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How much 'evidence'?

Discussion in 'Early Years' started by Skippy22, Mar 15, 2011.

  1. Read the EYFSP Handbook: page 12 4th para:
    "Practitioners and moderators need to be aware that the definition of evidence is any material, knowledge of the child, anecdotal incident, result of observation or information from additional sources that support the overall picture of the child's development. There is no expectation or requirement that such evidence is always formally recorded or documented. Although practitioners may choose to record specific evidence in order to secure their own judgements, it is their final assessment of the child,based on all the evidence they have (documented or not) that informs their completion of the EYFS profile and it is this judgement that is moderated by the LA"
     
  2. Hello,

    I recently had a meeting with a support advisor from my LA who said it was all about 'Evidence Evidence Evidence'. She highlighted the point that we had too many sticky labels that were not being reflected on/assessed and therefore were a waste of my staff teams time. She suggested more focus observations/Learning journeys (whatever you call them at your setting!) that consisted of an A4 piece of paper with the following information:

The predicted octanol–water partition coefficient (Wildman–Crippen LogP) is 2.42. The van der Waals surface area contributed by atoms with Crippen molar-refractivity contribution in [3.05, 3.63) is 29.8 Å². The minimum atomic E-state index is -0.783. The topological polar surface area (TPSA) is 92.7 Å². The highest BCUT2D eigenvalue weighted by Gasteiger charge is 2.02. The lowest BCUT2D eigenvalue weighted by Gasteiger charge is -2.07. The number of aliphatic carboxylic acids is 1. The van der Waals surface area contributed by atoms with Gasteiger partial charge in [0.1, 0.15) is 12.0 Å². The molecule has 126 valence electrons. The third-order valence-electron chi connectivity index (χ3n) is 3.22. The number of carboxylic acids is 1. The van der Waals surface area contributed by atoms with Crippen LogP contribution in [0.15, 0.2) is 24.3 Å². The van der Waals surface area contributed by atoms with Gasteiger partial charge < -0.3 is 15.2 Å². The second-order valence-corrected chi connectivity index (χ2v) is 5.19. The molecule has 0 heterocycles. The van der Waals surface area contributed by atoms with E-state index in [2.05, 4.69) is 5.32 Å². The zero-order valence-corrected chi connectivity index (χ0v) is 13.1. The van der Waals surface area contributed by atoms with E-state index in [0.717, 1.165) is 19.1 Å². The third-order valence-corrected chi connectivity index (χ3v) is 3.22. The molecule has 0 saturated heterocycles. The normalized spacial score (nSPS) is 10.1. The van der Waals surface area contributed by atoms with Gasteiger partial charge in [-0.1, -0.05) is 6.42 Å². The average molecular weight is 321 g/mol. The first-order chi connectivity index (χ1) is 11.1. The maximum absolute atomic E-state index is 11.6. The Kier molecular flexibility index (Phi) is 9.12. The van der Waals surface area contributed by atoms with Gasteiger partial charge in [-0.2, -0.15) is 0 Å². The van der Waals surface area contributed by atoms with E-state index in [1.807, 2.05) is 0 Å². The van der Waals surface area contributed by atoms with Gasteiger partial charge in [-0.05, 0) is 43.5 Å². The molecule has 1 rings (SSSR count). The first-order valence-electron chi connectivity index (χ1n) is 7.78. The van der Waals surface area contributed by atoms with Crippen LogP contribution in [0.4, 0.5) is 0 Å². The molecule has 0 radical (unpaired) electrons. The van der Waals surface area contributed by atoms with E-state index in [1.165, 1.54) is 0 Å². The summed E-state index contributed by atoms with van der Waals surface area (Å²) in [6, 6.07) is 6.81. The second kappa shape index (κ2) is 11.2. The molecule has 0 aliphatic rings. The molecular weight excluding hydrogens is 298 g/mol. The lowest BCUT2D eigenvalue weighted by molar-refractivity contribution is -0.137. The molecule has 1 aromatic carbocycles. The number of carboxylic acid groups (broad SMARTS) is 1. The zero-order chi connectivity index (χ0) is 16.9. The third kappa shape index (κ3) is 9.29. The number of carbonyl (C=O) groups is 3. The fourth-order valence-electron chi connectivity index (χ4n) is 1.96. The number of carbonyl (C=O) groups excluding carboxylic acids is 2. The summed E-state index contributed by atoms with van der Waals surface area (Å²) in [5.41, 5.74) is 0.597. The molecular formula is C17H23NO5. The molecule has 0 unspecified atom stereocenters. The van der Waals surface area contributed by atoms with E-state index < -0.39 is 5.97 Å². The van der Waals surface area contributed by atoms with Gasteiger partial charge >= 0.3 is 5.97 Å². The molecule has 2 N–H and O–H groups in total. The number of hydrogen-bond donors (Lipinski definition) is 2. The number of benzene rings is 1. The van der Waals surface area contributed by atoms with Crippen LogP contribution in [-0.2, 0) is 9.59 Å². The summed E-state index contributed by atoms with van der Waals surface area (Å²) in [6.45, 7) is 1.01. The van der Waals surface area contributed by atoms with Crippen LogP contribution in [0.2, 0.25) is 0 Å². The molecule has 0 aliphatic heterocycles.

Context/Previous Learning
    Acitivity/Behaviour observed
    Whether it was adult let/child led etc.
    Next Steps

    She suggested that we do one of these a week on each child to evidence how we are planning for next steps in different areas and how we are observing the children to ensure that there interests and needs are being met. We keep all of these in individual children's files along with photographs and sticky label observations (I know she said they were a waste of time but my parents enjoy being able to read them).

    Hope that helps! I found it very confusing before my meeting too!


     
  3. mystery10

    mystery10 Occasional commenter

    And did you find that helped? What else did she suggest you do in order to give a professional judgement at the end of the year that is not purely based on 30 or so written observations per child (1 per week as she suggested). It doesn't sound a very rounded way of judging a child, and is still probably quite time consuming and not in accordance with the guidance someone else has quoted here.